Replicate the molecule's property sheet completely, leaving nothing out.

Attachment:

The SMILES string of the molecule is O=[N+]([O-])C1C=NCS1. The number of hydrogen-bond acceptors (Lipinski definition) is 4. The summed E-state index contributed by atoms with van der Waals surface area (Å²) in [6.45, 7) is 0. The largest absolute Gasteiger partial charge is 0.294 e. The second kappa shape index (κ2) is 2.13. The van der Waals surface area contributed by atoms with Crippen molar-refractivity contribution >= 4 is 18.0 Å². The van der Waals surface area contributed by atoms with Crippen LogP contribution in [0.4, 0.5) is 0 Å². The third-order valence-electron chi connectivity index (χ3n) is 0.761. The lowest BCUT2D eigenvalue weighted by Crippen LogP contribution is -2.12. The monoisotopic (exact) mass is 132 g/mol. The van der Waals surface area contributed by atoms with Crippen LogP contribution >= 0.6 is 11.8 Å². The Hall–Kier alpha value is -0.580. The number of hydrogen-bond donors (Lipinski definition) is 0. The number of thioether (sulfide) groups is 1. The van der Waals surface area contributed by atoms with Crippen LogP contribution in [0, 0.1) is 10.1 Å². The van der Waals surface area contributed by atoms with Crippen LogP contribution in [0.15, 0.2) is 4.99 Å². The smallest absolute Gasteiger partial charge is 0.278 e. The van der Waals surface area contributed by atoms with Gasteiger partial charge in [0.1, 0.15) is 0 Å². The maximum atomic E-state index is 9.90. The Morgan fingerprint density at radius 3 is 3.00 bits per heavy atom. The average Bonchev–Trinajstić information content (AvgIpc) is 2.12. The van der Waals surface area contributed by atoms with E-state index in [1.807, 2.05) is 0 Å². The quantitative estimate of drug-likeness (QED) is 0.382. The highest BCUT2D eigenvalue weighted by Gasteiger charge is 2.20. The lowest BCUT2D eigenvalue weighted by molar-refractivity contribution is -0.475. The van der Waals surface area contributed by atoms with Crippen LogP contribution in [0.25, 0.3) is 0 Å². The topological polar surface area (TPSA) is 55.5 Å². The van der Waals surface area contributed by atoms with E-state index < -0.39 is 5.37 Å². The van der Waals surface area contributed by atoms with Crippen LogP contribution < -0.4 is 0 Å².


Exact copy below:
The SMILES string of the molecule is O=[N+]([O-])C1C=NCS1. The number of hydrogen-bond acceptors (Lipinski definition) is 4. The summed E-state index contributed by atoms with van der Waals surface area (Å²) in [6.45, 7) is 0. The largest absolute Gasteiger partial charge is 0.294 e. The second kappa shape index (κ2) is 2.13. The van der Waals surface area contributed by atoms with Crippen molar-refractivity contribution >= 4 is 18.0 Å². The van der Waals surface area contributed by atoms with Crippen LogP contribution in [0.4, 0.5) is 0 Å². The third-order valence-electron chi connectivity index (χ3n) is 0.761. The lowest BCUT2D eigenvalue weighted by Crippen LogP contribution is -2.12. The monoisotopic (exact) mass is 132 g/mol. The van der Waals surface area contributed by atoms with Crippen LogP contribution >= 0.6 is 11.8 Å². The Hall–Kier alpha value is -0.580. The number of hydrogen-bond donors (Lipinski definition) is 0. The number of thioether (sulfide) groups is 1. The van der Waals surface area contributed by atoms with Crippen LogP contribution in [0, 0.1) is 10.1 Å². The van der Waals surface area contributed by atoms with Crippen LogP contribution in [0.15, 0.2) is 4.99 Å². The smallest absolute Gasteiger partial charge is 0.278 e. The van der Waals surface area contributed by atoms with Gasteiger partial charge in [0.1, 0.15) is 0 Å². The maximum atomic E-state index is 9.90. The Morgan fingerprint density at radius 3 is 3.00 bits per heavy atom. The average Bonchev–Trinajstić information content (AvgIpc) is 2.12. The van der Waals surface area contributed by atoms with E-state index in [1.807, 2.05) is 0 Å². The quantitative estimate of drug-likeness (QED) is 0.382. The highest BCUT2D eigenvalue weighted by Gasteiger charge is 2.20. The lowest BCUT2D eigenvalue weighted by molar-refractivity contribution is -0.475. The van der Waals surface area contributed by atoms with Crippen LogP contribution in [0.25, 0.3) is 0 Å². The topological polar surface area (TPSA) is 55.5 Å². The van der Waals surface area contributed by atoms with E-state index < -0.39 is 5.37 Å². The van der Waals surface area contributed by atoms with Crippen LogP contribution < -0.4 is 0 Å².